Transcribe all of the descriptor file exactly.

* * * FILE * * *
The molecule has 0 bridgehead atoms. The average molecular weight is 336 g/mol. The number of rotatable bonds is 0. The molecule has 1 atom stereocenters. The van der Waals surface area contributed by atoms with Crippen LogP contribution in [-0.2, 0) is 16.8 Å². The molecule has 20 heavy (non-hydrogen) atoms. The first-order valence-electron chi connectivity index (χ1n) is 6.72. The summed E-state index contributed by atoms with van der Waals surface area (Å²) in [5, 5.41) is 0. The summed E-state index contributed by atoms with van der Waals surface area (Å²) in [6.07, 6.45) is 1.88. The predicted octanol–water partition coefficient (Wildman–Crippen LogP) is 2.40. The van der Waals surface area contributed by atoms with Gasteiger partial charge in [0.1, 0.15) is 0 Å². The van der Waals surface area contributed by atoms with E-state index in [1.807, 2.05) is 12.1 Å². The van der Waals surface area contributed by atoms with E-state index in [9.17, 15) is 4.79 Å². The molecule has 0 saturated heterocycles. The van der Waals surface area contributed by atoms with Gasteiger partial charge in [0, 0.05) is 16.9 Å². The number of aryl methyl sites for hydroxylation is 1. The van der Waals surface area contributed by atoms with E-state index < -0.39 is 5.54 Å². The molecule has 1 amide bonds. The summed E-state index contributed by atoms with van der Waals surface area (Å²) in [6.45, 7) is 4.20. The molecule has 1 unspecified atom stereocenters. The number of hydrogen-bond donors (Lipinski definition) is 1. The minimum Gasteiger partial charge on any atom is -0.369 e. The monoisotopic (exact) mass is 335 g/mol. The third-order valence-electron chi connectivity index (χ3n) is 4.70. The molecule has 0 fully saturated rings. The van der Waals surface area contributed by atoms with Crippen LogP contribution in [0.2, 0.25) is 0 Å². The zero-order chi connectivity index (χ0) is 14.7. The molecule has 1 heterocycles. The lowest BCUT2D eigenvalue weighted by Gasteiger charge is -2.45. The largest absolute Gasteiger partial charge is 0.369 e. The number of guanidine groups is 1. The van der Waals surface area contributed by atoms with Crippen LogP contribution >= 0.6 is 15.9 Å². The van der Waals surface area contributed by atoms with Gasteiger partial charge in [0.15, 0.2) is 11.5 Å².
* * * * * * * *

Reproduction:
The molecule has 0 bridgehead atoms. The average molecular weight is 336 g/mol. The number of rotatable bonds is 0. The molecule has 1 atom stereocenters. The van der Waals surface area contributed by atoms with Crippen LogP contribution in [-0.2, 0) is 16.8 Å². The molecule has 20 heavy (non-hydrogen) atoms. The first-order valence-electron chi connectivity index (χ1n) is 6.72. The summed E-state index contributed by atoms with van der Waals surface area (Å²) in [5, 5.41) is 0. The summed E-state index contributed by atoms with van der Waals surface area (Å²) in [6.07, 6.45) is 1.88. The predicted octanol–water partition coefficient (Wildman–Crippen LogP) is 2.40. The van der Waals surface area contributed by atoms with Gasteiger partial charge in [0.1, 0.15) is 0 Å². The van der Waals surface area contributed by atoms with E-state index in [1.807, 2.05) is 12.1 Å². The van der Waals surface area contributed by atoms with E-state index in [9.17, 15) is 4.79 Å². The molecule has 0 saturated heterocycles. The van der Waals surface area contributed by atoms with Gasteiger partial charge in [0, 0.05) is 16.9 Å². The number of aryl methyl sites for hydroxylation is 1. The van der Waals surface area contributed by atoms with E-state index < -0.39 is 5.54 Å². The molecule has 1 amide bonds. The summed E-state index contributed by atoms with van der Waals surface area (Å²) in [6.45, 7) is 4.20. The molecule has 1 unspecified atom stereocenters. The number of hydrogen-bond donors (Lipinski definition) is 1. The minimum Gasteiger partial charge on any atom is -0.369 e. The monoisotopic (exact) mass is 335 g/mol. The third-order valence-electron chi connectivity index (χ3n) is 4.70. The molecule has 0 fully saturated rings. The van der Waals surface area contributed by atoms with Crippen LogP contribution in [0.2, 0.25) is 0 Å². The zero-order chi connectivity index (χ0) is 14.7. The molecule has 1 heterocycles. The lowest BCUT2D eigenvalue weighted by Gasteiger charge is -2.45. The largest absolute Gasteiger partial charge is 0.369 e. The number of guanidine groups is 1. The van der Waals surface area contributed by atoms with Crippen LogP contribution >= 0.6 is 15.9 Å². The van der Waals surface area contributed by atoms with Gasteiger partial charge in [0.15, 0.2) is 11.5 Å².